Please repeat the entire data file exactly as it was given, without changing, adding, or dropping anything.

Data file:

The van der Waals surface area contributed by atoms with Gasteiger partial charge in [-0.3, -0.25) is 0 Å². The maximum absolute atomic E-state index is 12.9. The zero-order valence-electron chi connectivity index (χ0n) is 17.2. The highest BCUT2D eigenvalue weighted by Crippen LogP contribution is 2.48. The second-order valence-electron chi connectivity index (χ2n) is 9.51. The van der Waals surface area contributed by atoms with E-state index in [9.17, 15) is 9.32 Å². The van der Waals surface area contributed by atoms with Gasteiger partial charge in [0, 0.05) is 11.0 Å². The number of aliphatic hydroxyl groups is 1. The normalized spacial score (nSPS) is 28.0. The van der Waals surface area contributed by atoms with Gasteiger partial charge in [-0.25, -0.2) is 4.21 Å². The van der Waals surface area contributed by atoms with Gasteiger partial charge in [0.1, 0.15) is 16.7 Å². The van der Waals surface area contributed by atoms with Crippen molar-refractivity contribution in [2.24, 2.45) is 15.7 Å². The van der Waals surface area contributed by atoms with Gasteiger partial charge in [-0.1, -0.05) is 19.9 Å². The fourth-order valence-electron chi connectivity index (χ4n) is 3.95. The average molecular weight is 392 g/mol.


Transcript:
The van der Waals surface area contributed by atoms with Gasteiger partial charge in [-0.3, -0.25) is 0 Å². The maximum absolute atomic E-state index is 12.9. The zero-order valence-electron chi connectivity index (χ0n) is 17.2. The highest BCUT2D eigenvalue weighted by Crippen LogP contribution is 2.48. The second-order valence-electron chi connectivity index (χ2n) is 9.51. The van der Waals surface area contributed by atoms with E-state index in [9.17, 15) is 9.32 Å². The van der Waals surface area contributed by atoms with Gasteiger partial charge in [0, 0.05) is 11.0 Å². The number of aliphatic hydroxyl groups is 1. The normalized spacial score (nSPS) is 28.0. The van der Waals surface area contributed by atoms with Gasteiger partial charge in [-0.25, -0.2) is 4.21 Å². The van der Waals surface area contributed by atoms with Gasteiger partial charge in [0.1, 0.15) is 16.7 Å². The van der Waals surface area contributed by atoms with Crippen molar-refractivity contribution in [2.24, 2.45) is 15.7 Å². The van der Waals surface area contributed by atoms with Gasteiger partial charge in [-0.1, -0.05) is 19.9 Å². The fourth-order valence-electron chi connectivity index (χ4n) is 3.95. The average molecular weight is 392 g/mol.